NW: Was that the tipping point for Rockwall Pets?
MK: It happened shortly afterwards. First, staff was threatening to kill a yellow lab named Hunter, who had been in the shelter for months. He was hardly looked at because he was considered “wild.” Faced with Hunter’s impending death, volunteers took immediate action, seeking any help for the dog, from obedience classes to law enforcement work. Staff immediately cast doubt on these ideas, claiming he’d be useless for law enforcement work. We fought for him anyway. Today, Hunter is a certified drug detection dog. It was the first time we challenged them on killing an animal and won.
The second turning point was when the department’s manager called me in to tell me most of his staff disliked me. They complained that they had to work harder. They took offense when I complained to the city council about poor customer service. Some of them, I was told, left the building when they saw me arrive. I was floored. I thought we had been helping the staff, but instead, they saw us as the enemy.
NW: Did that cause you to change your strategy?
MK: That and one other thing: Austin, Texas. After the Austin City Council voted to require the shelter in their community to save at least 90% of all animals, Austin announced it had achieved success in March 2011. We knew there were other open-admission municipal shelters saving better than 90%, but not in Texas. And the excuse that it could not be done here went right out the window.
NW: So what did you do differently?
MK: Emboldened by the Austin victory, we went to the department’s manager and requested that the shelter return to full capacity. If staff would stop killing so many animals, we told him, we would take personal responsibility for getting the additional animals adopted. To our surprise, we entered the shelter about a week later and found the “adoption row” filled. It was time to double our efforts!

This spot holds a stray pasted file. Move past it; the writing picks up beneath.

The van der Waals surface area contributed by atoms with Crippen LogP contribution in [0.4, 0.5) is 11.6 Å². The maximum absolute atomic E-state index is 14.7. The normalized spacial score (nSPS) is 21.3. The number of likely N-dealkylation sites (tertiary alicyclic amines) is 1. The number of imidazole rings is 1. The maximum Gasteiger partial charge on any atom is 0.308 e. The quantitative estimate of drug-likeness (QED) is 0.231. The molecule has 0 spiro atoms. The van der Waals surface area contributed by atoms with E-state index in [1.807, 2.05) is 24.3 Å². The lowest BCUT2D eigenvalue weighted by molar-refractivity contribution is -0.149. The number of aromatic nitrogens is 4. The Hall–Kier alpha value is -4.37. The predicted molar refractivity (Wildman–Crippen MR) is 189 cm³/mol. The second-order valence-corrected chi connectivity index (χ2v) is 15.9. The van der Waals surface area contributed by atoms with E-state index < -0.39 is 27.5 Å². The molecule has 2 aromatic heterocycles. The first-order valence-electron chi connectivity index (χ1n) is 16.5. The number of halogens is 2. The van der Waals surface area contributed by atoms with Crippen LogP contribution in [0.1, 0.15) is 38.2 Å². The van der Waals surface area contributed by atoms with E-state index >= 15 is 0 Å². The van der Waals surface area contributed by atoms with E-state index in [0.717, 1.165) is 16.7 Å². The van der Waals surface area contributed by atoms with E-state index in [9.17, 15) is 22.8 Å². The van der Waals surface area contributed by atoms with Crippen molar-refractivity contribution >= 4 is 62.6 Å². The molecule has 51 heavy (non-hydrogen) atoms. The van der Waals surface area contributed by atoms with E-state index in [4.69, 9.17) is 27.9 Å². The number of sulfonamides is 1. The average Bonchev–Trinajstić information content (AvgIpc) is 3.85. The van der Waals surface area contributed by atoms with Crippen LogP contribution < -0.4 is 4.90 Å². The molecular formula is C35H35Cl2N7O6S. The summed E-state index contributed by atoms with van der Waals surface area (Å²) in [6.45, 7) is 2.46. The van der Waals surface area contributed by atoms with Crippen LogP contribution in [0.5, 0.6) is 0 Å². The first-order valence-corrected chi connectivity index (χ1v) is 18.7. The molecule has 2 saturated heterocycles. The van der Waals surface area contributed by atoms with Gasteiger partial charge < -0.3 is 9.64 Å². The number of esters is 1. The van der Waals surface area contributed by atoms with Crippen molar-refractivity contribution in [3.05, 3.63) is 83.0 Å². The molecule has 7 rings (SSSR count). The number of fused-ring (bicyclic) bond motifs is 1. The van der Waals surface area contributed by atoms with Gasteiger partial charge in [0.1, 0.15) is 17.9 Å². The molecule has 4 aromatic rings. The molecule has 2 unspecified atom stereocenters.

By the next month, live outcomes soared to 86%. We hit 86% again in May. We were adopting our way to No Kill! Since this was a volunteer-driven effort, however, staff remained committed to killing. They panicked when the usual influx of cats and kittens began in June. While my wife and I were out of town on a business trip, the staff killed upwards of 30 cats. We flew back into high gear, including incorporating Rockwall Pets as a nonprofit organization, so we could begin accepting donations. And we turned around and put that money to use saving lives.
One of the things we did was a no fee adoption campaign for adult cats. Rockwall Pets reimbursed the city for every cat adopted during June without an adoption fee. Within a couple of weeks, shelter capacity returned to normal capacity, and we did it without killing.
NW: Did the shelter staff see the light?
MK: Incredibly, even though we were saving almost nine out of 10 animals, many of the staff were and still are hostile to the progress. We scheduled a meeting with city management to try to get some relief from the constant battles. To our surprise, the city manager opted to put the matter in front of the city council, and the rest is history.
NW: What happens now?
MK: We’ll keep working and we’ll keep fighting. And we’ll do it with our eyes wide open. Shelter personnel are unchanged. Since the city council’s No Kill vote, we’ve not seen even a glimmer of change at the shelter. Volunteers have to clean filthy kennels while the shelter is open to visitors due to lack of work ethic and the uncaring attitudes amongst many of the staff. But the bottom line is we’re getting it done. We’re going to follow in Austin’s footsteps as a No Kill Community. And it’s all due to volunteers, the army of compassion.